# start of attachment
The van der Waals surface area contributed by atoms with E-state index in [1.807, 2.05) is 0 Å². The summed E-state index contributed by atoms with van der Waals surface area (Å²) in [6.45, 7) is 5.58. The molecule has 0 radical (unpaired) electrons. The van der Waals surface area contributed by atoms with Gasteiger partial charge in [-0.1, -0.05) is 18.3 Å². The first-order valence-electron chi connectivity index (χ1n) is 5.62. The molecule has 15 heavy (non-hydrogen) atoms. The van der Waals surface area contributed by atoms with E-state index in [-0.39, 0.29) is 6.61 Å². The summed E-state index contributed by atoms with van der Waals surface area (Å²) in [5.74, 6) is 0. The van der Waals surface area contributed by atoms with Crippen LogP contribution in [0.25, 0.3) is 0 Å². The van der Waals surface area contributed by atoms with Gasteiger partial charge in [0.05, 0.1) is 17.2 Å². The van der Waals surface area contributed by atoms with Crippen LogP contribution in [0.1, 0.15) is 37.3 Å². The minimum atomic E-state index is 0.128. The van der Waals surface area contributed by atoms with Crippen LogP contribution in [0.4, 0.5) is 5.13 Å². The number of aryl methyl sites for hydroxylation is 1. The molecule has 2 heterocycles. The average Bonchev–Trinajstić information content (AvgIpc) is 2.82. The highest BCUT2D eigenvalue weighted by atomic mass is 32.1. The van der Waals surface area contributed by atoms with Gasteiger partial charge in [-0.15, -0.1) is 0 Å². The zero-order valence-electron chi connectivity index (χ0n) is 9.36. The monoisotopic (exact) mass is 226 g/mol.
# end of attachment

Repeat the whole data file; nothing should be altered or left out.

The van der Waals surface area contributed by atoms with E-state index in [1.807, 2.05) is 0 Å². The summed E-state index contributed by atoms with van der Waals surface area (Å²) in [6.45, 7) is 5.58. The molecule has 0 radical (unpaired) electrons. The van der Waals surface area contributed by atoms with Gasteiger partial charge in [-0.1, -0.05) is 18.3 Å². The first-order valence-electron chi connectivity index (χ1n) is 5.62. The molecule has 15 heavy (non-hydrogen) atoms. The van der Waals surface area contributed by atoms with E-state index in [-0.39, 0.29) is 6.61 Å². The summed E-state index contributed by atoms with van der Waals surface area (Å²) in [5.74, 6) is 0. The van der Waals surface area contributed by atoms with Crippen LogP contribution in [0.25, 0.3) is 0 Å². The van der Waals surface area contributed by atoms with Gasteiger partial charge in [0.05, 0.1) is 17.2 Å². The van der Waals surface area contributed by atoms with Crippen LogP contribution in [0.1, 0.15) is 37.3 Å². The minimum atomic E-state index is 0.128. The van der Waals surface area contributed by atoms with Crippen LogP contribution in [0.4, 0.5) is 5.13 Å². The number of aryl methyl sites for hydroxylation is 1. The molecule has 2 heterocycles. The average Bonchev–Trinajstić information content (AvgIpc) is 2.82. The highest BCUT2D eigenvalue weighted by atomic mass is 32.1. The van der Waals surface area contributed by atoms with Gasteiger partial charge in [-0.15, -0.1) is 0 Å². The zero-order valence-electron chi connectivity index (χ0n) is 9.36. The monoisotopic (exact) mass is 226 g/mol.